Last week's Switched On discussed Lala.com's introduction of free music locker services that sync directly to the iPod (and only the iPod). However, because it believes the sampling capabilities of the original Napster days were key to driving music purchases, Lala is also developing something that is bound to shake up subscription music services such as Napster and Rhapsody -- free and unlimited streaming of user-selected music from major labels.
Once agreements are secured, Lala will essentially be giving away the rough equivalent of Yahoo Music's Unlimited's $5/month PC streaming service.. While Lala's version will have some offline functionality with cached tracks, it doesn''t yet offer tethered or a la carte downloads the way that Yahoo! Music and other PlaysForSure services do.
At its preview launch, Lala will offer access to the complete Warner Music library -- hundreds of thousands of tracks -- and is pursuing agreements with the other major labels, as well as independents. It expects to pay approximately $140 million on licenses in the next few years to spur huge increases in music sales via viral and social network marketing; something that Napster.com's limited free listens were unable to do.
In going to such expensive lengths to spread music awareness, Lala is making a huge leap of faith across generation gaps. The original Napster was embraced by young adults but Lala is targeting older adults that are more active music buyers. Furthermore, some percentage of these music consumers will likely prefer to have unlimited, albeit rented, downloads to their iPod competitor included with their monthly subscription.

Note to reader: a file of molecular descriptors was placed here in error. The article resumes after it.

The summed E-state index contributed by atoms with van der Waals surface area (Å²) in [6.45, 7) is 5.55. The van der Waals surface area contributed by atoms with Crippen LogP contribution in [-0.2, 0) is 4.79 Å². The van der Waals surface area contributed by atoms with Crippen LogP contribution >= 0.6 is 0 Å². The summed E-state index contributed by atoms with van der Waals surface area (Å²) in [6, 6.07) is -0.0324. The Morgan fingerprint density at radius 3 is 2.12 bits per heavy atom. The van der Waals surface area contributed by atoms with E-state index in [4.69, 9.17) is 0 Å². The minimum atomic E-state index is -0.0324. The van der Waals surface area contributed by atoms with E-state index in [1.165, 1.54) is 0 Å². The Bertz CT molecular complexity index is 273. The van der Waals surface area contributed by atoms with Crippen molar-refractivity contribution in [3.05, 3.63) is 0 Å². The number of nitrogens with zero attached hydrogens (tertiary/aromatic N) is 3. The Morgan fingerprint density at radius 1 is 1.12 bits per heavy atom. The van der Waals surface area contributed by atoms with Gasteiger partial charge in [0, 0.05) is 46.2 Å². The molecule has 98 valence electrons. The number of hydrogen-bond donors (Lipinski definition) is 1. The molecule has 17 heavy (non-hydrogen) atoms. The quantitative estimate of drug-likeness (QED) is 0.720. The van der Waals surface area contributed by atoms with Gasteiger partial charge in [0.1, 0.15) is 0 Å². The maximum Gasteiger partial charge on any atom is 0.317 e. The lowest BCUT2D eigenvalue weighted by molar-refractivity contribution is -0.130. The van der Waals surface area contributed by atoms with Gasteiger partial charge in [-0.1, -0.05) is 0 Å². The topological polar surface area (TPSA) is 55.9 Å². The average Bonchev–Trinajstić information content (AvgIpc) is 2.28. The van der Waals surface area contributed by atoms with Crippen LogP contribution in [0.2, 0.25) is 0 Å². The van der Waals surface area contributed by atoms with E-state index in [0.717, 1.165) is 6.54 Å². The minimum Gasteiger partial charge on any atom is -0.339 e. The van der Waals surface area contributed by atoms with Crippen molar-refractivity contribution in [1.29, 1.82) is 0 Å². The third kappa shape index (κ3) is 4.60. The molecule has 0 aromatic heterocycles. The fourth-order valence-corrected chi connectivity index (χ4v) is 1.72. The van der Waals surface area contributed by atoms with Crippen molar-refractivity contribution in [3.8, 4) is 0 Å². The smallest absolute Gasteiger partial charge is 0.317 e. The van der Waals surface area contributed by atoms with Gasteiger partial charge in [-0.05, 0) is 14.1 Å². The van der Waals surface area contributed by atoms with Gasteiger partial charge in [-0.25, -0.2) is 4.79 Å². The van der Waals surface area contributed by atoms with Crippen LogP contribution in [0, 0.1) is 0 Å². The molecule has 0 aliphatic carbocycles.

The missing piece is getting digital tracks and albums purchased from Lala onto the iPod. For now, the company is still offering only CDs for sale, but plans to roll out features that would include, for example, the ability to download purchased tracks directly to an iPod, mix playlists created in iTunes with tracks from Lala-sampled albums, or WOXY stations. After creating such a playlist containing tracks you own and those you don't, you would be prompted you to buy those that haven't been purchased as you sync back to the iPod.
While other online music sites threaten to shutter in the face of rising Internet radio royalty rates, Lala is growing what may be the biggest legal carrot ever put before music fans. When I asked the company why it didn't offer some kind of stick, such as a requirement to buy one CD a month, Lala responds that they actually want freeloaders on the site, as these are typically the taste makers who drive purchases of others. In the battle between a la carte downloads and subscriptions, Lala's new offering should prove highly attractive to music lovers frustrated by the samples of other services. The $140 million question is how many of those samplers will Lala be able to convert.
Even if consumers don't say, "Rah! Rah!" to Lala and shell out the moolah, the company says its funding allows it to offer the service for a few years. In the drunken turn of events that has been online music , this round is on Lala.
Ross Rubin is director of industry analysis for consumer technology at market research and analysis firm The NPD Group,. His blog can be read at http://www.rossrubin.com/outofthebox. Views expressed in Switched On are his own.